What you should know about voter ID in Texas

Photo by Tamir Kalifa for The Texas Tribune

In this year’s election, Texas voters are facing a new voter identification law. For many of them, it’ll mean presenting one of a short list of photo IDs at the polls before casting a ballot. But voters who face obstacles to obtaining one of those photo IDs are still able to vote. Those voters need to present another acceptable document verifying their identity, like a current utility bill, and sign a sworn statement indicating the reason that they were unable to obtain one of the accepted photo IDs.

It’s a process that requires Texans to remain vigilant as they go to the polls, because they cannot always rely on election officials to get the details of the policy right or to navigate misleading information that might be out there. For example, some drivers might have seen a billboard on the highway suggesting — falsely — that voters need a passport in order to vote. Furthermore, according to its own website, the Texas Secretary of State’s office has held only one event this year where election officials have gone into communities to provide free photo IDs to voters that need them, despite a legal requirement that the state establish a program to do so.

That fainthearted approach to protecting the rights of eligible voters is unacceptable, and it is particularly troubling given the history of Texas’ voter ID law.

Texas put in place a version of its voter ID law in 2013, following dramatic increases in the state’s black and Latino populations during the previous decade. That year, voters and voting rights advocates — including the Brennan Center — sued the state to prevent the law’s enforcement, arguing that it discriminated against voters of color.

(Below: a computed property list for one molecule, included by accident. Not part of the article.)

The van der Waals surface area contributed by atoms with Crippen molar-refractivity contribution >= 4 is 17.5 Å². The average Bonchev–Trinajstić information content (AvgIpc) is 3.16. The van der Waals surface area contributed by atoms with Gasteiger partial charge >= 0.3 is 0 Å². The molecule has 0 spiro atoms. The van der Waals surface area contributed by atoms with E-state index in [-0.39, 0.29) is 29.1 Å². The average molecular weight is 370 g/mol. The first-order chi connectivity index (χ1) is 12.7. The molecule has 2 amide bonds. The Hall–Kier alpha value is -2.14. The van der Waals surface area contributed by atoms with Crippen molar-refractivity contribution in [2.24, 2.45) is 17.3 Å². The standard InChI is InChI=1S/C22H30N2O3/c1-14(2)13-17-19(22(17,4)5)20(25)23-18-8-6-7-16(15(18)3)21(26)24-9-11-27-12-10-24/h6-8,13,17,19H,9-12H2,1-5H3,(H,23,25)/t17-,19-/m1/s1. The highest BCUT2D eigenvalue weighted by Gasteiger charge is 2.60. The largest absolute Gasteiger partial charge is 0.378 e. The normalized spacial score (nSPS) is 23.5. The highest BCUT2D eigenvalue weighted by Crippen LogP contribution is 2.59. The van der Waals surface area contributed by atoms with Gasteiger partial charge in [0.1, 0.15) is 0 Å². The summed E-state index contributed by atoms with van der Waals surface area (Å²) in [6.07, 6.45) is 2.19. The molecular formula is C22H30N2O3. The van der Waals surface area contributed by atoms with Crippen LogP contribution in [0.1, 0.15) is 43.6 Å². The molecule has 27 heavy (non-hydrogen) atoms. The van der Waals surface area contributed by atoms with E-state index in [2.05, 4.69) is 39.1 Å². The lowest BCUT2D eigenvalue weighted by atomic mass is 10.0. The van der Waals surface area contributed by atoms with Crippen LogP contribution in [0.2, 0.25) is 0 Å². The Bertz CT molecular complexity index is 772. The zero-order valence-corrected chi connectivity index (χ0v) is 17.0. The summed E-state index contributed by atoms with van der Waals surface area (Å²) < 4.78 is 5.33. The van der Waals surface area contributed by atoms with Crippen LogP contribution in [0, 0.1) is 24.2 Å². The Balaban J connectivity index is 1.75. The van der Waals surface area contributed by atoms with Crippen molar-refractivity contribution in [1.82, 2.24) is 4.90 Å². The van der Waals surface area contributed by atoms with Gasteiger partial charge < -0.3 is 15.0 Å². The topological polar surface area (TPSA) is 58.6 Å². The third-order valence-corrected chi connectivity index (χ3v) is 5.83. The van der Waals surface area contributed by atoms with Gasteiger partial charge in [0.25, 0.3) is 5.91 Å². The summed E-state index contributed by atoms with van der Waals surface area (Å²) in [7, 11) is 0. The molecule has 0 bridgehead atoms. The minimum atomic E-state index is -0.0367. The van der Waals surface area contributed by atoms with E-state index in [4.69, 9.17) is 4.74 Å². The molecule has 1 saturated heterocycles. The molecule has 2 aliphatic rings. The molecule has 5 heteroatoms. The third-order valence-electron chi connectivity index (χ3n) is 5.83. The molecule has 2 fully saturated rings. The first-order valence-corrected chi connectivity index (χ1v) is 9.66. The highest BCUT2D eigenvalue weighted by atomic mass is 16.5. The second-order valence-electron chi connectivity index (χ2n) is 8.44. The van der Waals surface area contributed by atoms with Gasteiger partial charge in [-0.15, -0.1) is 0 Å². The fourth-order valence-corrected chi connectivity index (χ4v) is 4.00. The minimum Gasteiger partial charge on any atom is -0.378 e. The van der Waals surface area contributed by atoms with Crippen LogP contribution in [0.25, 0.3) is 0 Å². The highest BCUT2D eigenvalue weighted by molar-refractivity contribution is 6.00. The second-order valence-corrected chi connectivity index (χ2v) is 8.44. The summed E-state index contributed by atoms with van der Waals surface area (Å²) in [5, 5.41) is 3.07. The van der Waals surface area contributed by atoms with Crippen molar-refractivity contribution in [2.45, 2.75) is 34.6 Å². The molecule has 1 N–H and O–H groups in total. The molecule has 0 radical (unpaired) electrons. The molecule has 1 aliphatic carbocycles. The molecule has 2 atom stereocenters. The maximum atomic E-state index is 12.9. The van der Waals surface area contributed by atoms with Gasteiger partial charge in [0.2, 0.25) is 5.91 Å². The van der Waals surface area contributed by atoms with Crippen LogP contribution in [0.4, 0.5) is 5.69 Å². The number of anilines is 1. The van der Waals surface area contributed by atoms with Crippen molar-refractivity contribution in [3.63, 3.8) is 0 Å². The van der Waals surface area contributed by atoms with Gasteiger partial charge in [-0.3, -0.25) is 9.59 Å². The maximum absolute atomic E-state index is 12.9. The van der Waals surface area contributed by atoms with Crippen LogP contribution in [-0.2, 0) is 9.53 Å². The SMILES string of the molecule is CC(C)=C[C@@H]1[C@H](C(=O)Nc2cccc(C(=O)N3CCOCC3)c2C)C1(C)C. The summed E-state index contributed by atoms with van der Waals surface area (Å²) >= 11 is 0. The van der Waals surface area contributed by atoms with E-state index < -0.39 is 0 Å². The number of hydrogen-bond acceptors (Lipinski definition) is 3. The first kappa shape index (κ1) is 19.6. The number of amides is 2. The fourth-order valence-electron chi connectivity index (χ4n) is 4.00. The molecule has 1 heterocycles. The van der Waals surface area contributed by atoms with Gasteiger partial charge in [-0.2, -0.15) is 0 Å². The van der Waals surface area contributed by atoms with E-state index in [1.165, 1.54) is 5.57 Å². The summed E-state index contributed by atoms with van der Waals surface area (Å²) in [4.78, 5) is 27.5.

Our group won critical victories in the courtroom fight. A federal district court twice found that the law violated the U.S. Constitution because it was passed with a discriminatory purpose, and both the district court and a federal appeals court found that the law violated federal law with its discriminatory effect on voters of color.

In response to these damning rulings, the Texas Legislature passed the voter ID law that has been in effect during early voting and will be in place on Election Day this Tuesday. In effect, the new law added an option for voters who have a hard time getting one of the listed forms of photo identification: They can present another type of ID from a state list and sign a sworn statement that they had a hard time (or “reasonable impediment” to) getting one of the accepted photo IDs. In court, Texas claimed — and a federal appeals court ruled — that this new alternative would remedy the initial law’s legal violations.

The addition of the sworn statement alternative was a significant win for Texas voters. But it only works if people know that they can use it. Texas officials must do a better job of properly educating voters about their options — this year and in future elections. And Texas voters must be sure they know their rights as they go to the polls.

If you are a Texas voter and you encounter problems at the polls, call 866-OUR-VOTE for assistance.

Max Feldman

Counsel, Brennan Center for Justice

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